Recently the question was asked, "Is bond formation “strictly” exothermic?" As a corollary to that question, what is the relationship between entropy and bond formation? Does the entropy of the bond formation reaction always decrease when a chemical bond is formed?

  • $\begingroup$ “Although in defolded state protein has grater entropy, greater degree of disorder, it folds into original conformation (lower entropy), and this seems to be in collision with the II law of thermodynamics. But by refolding molecules of water surrounding him increase its own entropy by forming maximum number of hydrogen bonds (they’re squeezing, pushing in hydrophobic regions from protein surface inside of protein, allowing hydrophilic regions to come out to surface to form H-bonds with water), so net change in entropy of solute and protein is than increase of entropy, and process is spontaneou $\endgroup$
    – Dissenter
    Jun 13, 2014 at 15:33
  • $\begingroup$ Entropy of what? Isn't the entropy of the universe always increasing? $\endgroup$
    – Dissenter
    Jun 13, 2014 at 15:34
  • 4
    $\begingroup$ Yes, entropy of the system could increase. E.g., Chelation en.wikipedia.org/wiki/Chelation $\endgroup$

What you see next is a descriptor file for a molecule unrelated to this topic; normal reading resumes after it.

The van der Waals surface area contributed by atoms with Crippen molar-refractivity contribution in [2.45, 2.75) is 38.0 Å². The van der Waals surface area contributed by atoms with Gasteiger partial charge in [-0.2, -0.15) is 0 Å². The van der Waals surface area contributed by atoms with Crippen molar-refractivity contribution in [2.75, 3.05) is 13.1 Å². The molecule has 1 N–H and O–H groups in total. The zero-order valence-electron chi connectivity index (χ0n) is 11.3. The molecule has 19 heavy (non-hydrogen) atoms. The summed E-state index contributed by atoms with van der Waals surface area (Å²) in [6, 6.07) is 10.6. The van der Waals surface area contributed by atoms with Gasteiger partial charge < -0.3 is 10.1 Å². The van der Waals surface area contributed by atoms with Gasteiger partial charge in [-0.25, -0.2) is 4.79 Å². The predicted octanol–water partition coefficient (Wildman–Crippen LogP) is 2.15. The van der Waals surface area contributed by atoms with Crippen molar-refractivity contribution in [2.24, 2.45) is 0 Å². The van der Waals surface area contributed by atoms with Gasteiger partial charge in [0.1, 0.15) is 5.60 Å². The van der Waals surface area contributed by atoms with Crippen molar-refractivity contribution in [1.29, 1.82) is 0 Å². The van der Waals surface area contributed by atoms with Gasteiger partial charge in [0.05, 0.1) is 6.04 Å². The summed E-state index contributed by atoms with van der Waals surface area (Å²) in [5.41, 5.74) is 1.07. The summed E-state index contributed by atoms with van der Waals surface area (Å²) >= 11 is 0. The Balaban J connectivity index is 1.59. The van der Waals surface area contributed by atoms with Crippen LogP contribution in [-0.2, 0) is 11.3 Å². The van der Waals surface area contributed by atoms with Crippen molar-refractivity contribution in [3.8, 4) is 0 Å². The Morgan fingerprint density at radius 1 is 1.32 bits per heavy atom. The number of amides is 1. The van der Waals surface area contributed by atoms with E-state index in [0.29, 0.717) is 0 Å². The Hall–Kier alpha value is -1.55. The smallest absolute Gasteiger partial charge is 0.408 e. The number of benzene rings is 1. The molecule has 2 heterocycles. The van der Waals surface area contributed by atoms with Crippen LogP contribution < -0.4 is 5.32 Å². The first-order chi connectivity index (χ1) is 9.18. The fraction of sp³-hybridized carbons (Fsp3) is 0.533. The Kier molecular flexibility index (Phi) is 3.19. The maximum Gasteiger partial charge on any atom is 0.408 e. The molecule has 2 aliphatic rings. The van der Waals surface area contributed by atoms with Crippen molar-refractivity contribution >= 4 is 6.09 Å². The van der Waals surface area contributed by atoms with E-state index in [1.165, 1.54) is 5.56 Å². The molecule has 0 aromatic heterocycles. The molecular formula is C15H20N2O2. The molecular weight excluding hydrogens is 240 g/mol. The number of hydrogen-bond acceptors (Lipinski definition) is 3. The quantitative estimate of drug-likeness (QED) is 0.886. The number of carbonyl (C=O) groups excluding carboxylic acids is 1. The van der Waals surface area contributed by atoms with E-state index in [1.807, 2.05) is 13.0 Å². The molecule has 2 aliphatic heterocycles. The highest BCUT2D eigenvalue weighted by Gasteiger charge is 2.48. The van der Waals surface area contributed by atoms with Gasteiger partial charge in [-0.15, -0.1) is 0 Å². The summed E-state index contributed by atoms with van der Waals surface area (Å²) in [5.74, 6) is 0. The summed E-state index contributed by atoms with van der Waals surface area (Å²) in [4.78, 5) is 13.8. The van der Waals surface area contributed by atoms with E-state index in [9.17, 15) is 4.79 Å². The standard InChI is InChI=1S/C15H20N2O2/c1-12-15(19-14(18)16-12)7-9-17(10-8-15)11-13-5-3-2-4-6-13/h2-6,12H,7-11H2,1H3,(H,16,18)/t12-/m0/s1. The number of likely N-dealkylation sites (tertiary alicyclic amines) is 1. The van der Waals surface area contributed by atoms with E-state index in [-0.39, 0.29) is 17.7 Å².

– user26143
    Jun 13, 2014 at 16:10
  • 1
    $\begingroup$ @user26143 Chelation describes a process of multiple bond formations and breakings. I think the OP is asking about the entropy for the formation of one bond. $\endgroup$ Nov 18, 2014 at 3:46
  • $\begingroup$ Are you talking about gas phase? In solution, solvent organization is going to make things very complicated for this question... $\endgroup$
    – Zhe
    Nov 28, 2016 at 22:39

1 Answer 1


I do not think that an entropy decrease is a requirement to form a bond.

Think about a "normal" case: $\ce{HCl}$ (a gas) and $\ce{NH3}$ (another gas) react together to form $\ce{NH4Cl}$, which is a solid. This is an example of bond formation where entropy clearly decreases.

But now think what would happen if two liquid or solid compounds react together to form a gaseous compound. An increase of entropy has taken place. Can't think of a concrete example, but I think this might be the case of, for example, an esterification between a liquid alcohol and a liquid carboxylic acid that form an ester where, due to the lose of $\ce{-OH}$ groups, intermolecular interactions are lower and it can result with the product molecule being more volatile than the original compounds.

It's all about the number of micro states in which the compounds can exist, and gas formation from solids or liquids importantly increases entropy.

(PS: These are just some thoughts, really, I'm no physical-chemist.)


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